Mrs Moore Interview Essay

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Mrs. Moore’s Interview
I began Mrs. Moore’s interview with the first background question, tell me about your educational experiences in school. Mrs. Moore’s response was:
Upon first entering school as a kinder student I remember being overcome with fear of strangers that impaled my senses with new sights, smells, and sounds. It was terrifying and it took months to learn to tolerate and years to become develop some level of comfort. It took about three years to really began to understand the instructional language of my Anglo teachers, as I learned to translate what seemed to be a variation of the language spoken in my African American home.

I was hyper sensitive to those in authority trying to discern if he/she was friend or foe. It mattered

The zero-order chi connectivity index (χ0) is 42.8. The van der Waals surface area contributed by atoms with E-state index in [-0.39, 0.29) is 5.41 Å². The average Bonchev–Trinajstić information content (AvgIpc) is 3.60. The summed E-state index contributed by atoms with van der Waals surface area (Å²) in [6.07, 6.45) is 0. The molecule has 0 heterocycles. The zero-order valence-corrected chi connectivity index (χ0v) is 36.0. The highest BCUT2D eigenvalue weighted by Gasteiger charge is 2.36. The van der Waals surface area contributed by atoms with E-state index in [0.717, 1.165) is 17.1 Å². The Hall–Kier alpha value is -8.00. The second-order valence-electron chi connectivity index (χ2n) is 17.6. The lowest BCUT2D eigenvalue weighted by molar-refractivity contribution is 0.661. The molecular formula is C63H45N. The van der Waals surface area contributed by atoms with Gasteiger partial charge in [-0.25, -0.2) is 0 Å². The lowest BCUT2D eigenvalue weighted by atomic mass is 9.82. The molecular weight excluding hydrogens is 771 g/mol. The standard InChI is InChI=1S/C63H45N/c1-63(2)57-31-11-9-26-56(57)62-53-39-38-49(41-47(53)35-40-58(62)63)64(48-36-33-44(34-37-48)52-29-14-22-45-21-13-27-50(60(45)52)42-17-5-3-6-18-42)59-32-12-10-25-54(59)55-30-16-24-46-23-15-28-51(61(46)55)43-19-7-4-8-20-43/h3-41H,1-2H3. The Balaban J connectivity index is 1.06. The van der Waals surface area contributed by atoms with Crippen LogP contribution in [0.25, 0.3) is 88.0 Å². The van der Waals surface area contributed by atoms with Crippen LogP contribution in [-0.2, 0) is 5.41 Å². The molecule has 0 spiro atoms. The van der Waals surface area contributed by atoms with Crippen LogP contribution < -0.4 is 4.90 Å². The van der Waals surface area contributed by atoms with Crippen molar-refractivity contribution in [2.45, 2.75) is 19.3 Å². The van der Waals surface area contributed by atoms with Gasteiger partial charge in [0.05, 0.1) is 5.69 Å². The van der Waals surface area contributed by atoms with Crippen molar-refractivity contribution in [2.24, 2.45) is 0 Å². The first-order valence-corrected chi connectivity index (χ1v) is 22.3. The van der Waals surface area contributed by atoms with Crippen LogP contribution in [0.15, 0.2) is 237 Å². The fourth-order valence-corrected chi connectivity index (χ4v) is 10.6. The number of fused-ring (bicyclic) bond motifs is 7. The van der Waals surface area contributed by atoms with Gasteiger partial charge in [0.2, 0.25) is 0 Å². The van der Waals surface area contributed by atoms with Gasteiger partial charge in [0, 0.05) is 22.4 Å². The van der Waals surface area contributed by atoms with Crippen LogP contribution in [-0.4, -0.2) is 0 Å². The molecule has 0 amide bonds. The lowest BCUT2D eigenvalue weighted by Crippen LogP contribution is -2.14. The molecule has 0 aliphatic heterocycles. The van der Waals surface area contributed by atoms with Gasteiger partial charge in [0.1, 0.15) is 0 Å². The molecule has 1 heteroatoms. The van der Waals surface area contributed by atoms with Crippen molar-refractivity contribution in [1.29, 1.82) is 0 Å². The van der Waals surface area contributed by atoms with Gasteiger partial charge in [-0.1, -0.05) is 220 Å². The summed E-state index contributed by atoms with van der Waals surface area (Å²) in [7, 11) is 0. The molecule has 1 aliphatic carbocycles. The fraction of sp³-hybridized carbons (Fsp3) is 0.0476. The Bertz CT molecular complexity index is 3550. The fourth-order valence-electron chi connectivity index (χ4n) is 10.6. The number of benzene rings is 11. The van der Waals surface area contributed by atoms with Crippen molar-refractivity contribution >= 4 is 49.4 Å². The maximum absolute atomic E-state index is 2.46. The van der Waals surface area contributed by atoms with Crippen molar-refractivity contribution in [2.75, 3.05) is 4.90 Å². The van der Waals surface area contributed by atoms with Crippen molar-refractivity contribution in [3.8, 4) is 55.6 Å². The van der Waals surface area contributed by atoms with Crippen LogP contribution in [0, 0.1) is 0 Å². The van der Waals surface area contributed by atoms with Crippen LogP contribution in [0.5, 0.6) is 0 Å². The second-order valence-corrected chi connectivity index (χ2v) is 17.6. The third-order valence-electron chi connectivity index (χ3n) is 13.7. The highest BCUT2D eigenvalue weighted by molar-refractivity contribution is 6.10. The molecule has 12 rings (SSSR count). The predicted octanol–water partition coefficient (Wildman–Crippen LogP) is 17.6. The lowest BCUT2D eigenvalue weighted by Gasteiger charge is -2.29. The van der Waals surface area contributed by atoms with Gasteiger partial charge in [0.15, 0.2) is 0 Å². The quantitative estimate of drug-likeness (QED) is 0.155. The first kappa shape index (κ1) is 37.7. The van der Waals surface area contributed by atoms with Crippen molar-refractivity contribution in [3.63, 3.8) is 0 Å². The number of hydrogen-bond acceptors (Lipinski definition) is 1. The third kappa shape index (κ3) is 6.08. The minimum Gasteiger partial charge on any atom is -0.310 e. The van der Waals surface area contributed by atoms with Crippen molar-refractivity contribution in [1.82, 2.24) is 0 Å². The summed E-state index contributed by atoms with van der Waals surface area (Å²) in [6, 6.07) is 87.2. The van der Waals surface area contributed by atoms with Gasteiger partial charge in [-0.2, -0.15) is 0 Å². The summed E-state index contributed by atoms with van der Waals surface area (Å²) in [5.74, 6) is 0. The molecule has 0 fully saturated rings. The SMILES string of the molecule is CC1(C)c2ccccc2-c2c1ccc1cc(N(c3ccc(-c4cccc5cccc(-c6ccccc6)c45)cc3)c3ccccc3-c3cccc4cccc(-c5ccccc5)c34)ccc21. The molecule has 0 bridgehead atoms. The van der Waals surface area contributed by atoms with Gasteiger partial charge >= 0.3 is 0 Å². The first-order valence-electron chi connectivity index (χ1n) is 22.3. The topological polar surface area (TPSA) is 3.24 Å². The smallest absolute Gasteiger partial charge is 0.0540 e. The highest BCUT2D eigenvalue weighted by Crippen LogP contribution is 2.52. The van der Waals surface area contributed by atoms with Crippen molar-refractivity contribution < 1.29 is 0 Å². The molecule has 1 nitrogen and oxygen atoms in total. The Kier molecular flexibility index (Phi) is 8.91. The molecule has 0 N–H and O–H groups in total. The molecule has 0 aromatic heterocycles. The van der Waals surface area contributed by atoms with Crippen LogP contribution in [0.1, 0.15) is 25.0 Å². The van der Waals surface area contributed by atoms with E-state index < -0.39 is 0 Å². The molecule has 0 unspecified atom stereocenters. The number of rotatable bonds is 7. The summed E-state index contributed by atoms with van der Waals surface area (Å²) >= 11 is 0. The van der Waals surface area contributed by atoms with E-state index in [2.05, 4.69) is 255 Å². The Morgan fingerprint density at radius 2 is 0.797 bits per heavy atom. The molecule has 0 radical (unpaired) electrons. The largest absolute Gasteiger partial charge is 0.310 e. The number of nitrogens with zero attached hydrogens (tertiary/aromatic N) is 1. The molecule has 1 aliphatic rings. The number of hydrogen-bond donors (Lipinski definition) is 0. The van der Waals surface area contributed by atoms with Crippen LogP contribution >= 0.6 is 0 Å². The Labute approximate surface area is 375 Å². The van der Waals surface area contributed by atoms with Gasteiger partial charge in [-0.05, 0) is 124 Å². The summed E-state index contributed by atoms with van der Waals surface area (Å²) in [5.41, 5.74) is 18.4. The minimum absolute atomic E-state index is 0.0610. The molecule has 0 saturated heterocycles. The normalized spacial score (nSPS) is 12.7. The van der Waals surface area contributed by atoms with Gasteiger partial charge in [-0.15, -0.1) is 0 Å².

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Moore, I began to reflect over the information she provided me and our conversation. What I concluded from our interview was that vocabulary a major key in the success of African American students, and not only is it the school or teachers’ responsibility, but it is also the parents. She talked about how it was an issue for her in school and because of that she makes that a focus with her own children. As a teacher, she sees it as an issue for her students as well. When we taught together I do recall her having a heavy focus on vocabulary in her science class. She developed a vocabulary game called, “Last Man Standing” to help the kids not only understand vocabulary words, but also the parts of words. I always saw the positive impact it had on students’ success, but never understood why she had such a heavy focus on it. After our interview I now understand the why and it makes perfectly good sense. I then began to wonder what strategies could we, as a school, provide for our parents to help them support their child’s vocabulary development? Also, what strategies do we need to implement in school to support the vocabulary development of our African American students? Our interview forced me to reflect on our school and how we support our students, especially our African American students, in vocabulary
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